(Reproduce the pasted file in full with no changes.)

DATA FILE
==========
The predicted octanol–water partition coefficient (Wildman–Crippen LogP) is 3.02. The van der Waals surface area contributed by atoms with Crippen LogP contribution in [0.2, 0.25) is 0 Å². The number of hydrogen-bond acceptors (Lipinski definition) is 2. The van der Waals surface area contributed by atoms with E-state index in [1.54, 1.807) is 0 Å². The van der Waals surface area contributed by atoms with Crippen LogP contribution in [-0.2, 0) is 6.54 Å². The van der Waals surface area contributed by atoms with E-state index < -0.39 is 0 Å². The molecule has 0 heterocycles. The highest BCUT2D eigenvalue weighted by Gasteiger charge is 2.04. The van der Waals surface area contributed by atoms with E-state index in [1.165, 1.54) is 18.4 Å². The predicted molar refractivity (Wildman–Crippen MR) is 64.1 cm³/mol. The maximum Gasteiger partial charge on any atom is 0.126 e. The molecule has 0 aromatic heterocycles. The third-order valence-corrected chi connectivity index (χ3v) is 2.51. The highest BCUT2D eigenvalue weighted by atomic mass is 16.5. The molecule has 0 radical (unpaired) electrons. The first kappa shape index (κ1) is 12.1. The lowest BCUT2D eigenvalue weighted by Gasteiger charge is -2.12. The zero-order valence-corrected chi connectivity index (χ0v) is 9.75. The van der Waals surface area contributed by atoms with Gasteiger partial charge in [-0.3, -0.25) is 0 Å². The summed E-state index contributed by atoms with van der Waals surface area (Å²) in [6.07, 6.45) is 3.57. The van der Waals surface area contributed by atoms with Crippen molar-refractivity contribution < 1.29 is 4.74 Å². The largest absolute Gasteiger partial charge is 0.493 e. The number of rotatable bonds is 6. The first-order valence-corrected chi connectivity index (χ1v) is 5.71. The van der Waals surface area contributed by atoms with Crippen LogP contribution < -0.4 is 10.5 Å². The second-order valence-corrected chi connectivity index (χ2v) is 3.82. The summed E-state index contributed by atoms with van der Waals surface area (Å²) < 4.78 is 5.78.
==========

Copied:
The predicted octanol–water partition coefficient (Wildman–Crippen LogP) is 3.02. The van der Waals surface area contributed by atoms with Crippen LogP contribution in [0.2, 0.25) is 0 Å². The number of hydrogen-bond acceptors (Lipinski definition) is 2. The van der Waals surface area contributed by atoms with E-state index in [1.54, 1.807) is 0 Å². The van der Waals surface area contributed by atoms with Crippen LogP contribution in [-0.2, 0) is 6.54 Å². The van der Waals surface area contributed by atoms with E-state index < -0.39 is 0 Å². The molecule has 0 heterocycles. The highest BCUT2D eigenvalue weighted by Gasteiger charge is 2.04. The van der Waals surface area contributed by atoms with E-state index in [1.165, 1.54) is 18.4 Å². The predicted molar refractivity (Wildman–Crippen MR) is 64.1 cm³/mol. The maximum Gasteiger partial charge on any atom is 0.126 e. The molecule has 0 aromatic heterocycles. The third-order valence-corrected chi connectivity index (χ3v) is 2.51. The highest BCUT2D eigenvalue weighted by atomic mass is 16.5. The molecule has 0 radical (unpaired) electrons. The first kappa shape index (κ1) is 12.1. The lowest BCUT2D eigenvalue weighted by Gasteiger charge is -2.12. The zero-order valence-corrected chi connectivity index (χ0v) is 9.75. The van der Waals surface area contributed by atoms with Gasteiger partial charge in [-0.3, -0.25) is 0 Å². The summed E-state index contributed by atoms with van der Waals surface area (Å²) in [6.07, 6.45) is 3.57. The van der Waals surface area contributed by atoms with Crippen molar-refractivity contribution < 1.29 is 4.74 Å². The largest absolute Gasteiger partial charge is 0.493 e. The number of rotatable bonds is 6. The first-order valence-corrected chi connectivity index (χ1v) is 5.71. The van der Waals surface area contributed by atoms with Crippen LogP contribution < -0.4 is 10.5 Å². The second-order valence-corrected chi connectivity index (χ2v) is 3.82. The summed E-state index contributed by atoms with van der Waals surface area (Å²) < 4.78 is 5.78.